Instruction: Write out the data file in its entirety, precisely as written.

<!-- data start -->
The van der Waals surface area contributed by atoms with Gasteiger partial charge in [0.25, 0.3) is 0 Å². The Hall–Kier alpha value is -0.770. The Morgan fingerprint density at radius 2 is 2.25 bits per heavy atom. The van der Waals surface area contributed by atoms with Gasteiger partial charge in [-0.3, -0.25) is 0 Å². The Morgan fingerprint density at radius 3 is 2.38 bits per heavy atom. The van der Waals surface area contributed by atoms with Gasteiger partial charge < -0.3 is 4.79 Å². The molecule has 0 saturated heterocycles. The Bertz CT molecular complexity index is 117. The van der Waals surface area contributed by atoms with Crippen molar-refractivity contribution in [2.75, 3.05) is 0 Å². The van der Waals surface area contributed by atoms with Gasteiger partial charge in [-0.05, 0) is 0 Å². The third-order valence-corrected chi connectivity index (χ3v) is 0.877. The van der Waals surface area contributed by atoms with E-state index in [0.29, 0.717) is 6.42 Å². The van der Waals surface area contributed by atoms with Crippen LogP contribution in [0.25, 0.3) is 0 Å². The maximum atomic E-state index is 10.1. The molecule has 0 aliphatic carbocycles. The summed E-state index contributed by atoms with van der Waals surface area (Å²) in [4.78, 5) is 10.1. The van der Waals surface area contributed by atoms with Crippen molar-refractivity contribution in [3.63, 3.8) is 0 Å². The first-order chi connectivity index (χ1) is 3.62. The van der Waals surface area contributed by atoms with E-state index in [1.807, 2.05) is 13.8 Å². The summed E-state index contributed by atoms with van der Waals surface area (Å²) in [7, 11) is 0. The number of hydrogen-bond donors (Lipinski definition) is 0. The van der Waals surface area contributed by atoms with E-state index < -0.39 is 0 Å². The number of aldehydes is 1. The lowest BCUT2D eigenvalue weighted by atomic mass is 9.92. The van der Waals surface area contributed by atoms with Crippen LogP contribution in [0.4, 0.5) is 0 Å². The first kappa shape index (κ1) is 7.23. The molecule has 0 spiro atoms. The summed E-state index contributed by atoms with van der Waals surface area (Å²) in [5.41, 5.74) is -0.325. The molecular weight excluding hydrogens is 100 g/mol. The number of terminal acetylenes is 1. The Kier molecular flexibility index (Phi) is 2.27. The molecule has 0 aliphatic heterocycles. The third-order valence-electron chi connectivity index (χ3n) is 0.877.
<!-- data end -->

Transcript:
The van der Waals surface area contributed by atoms with Gasteiger partial charge in [0.25, 0.3) is 0 Å². The Hall–Kier alpha value is -0.770. The Morgan fingerprint density at radius 2 is 2.25 bits per heavy atom. The van der Waals surface area contributed by atoms with Gasteiger partial charge in [-0.3, -0.25) is 0 Å². The Morgan fingerprint density at radius 3 is 2.38 bits per heavy atom. The van der Waals surface area contributed by atoms with Gasteiger partial charge < -0.3 is 4.79 Å². The molecule has 0 saturated heterocycles. The Bertz CT molecular complexity index is 117. The van der Waals surface area contributed by atoms with Crippen molar-refractivity contribution in [2.75, 3.05) is 0 Å². The van der Waals surface area contributed by atoms with Gasteiger partial charge in [-0.05, 0) is 0 Å². The third-order valence-corrected chi connectivity index (χ3v) is 0.877. The van der Waals surface area contributed by atoms with E-state index in [0.29, 0.717) is 6.42 Å². The van der Waals surface area contributed by atoms with Crippen LogP contribution in [0.25, 0.3) is 0 Å². The maximum atomic E-state index is 10.1. The molecule has 0 aliphatic carbocycles. The summed E-state index contributed by atoms with van der Waals surface area (Å²) in [4.78, 5) is 10.1. The van der Waals surface area contributed by atoms with Crippen molar-refractivity contribution in [3.63, 3.8) is 0 Å². The first-order chi connectivity index (χ1) is 3.62. The van der Waals surface area contributed by atoms with E-state index in [1.807, 2.05) is 13.8 Å². The summed E-state index contributed by atoms with van der Waals surface area (Å²) in [7, 11) is 0. The number of hydrogen-bond donors (Lipinski definition) is 0. The van der Waals surface area contributed by atoms with E-state index < -0.39 is 0 Å². The number of aldehydes is 1. The lowest BCUT2D eigenvalue weighted by atomic mass is 9.92. The van der Waals surface area contributed by atoms with Crippen LogP contribution in [0.4, 0.5) is 0 Å². The first kappa shape index (κ1) is 7.23. The molecule has 0 spiro atoms. The summed E-state index contributed by atoms with van der Waals surface area (Å²) in [5.41, 5.74) is -0.325. The molecular weight excluding hydrogens is 100 g/mol. The number of terminal acetylenes is 1. The Kier molecular flexibility index (Phi) is 2.27. The molecule has 0 aliphatic heterocycles. The third-order valence-electron chi connectivity index (χ3n) is 0.877.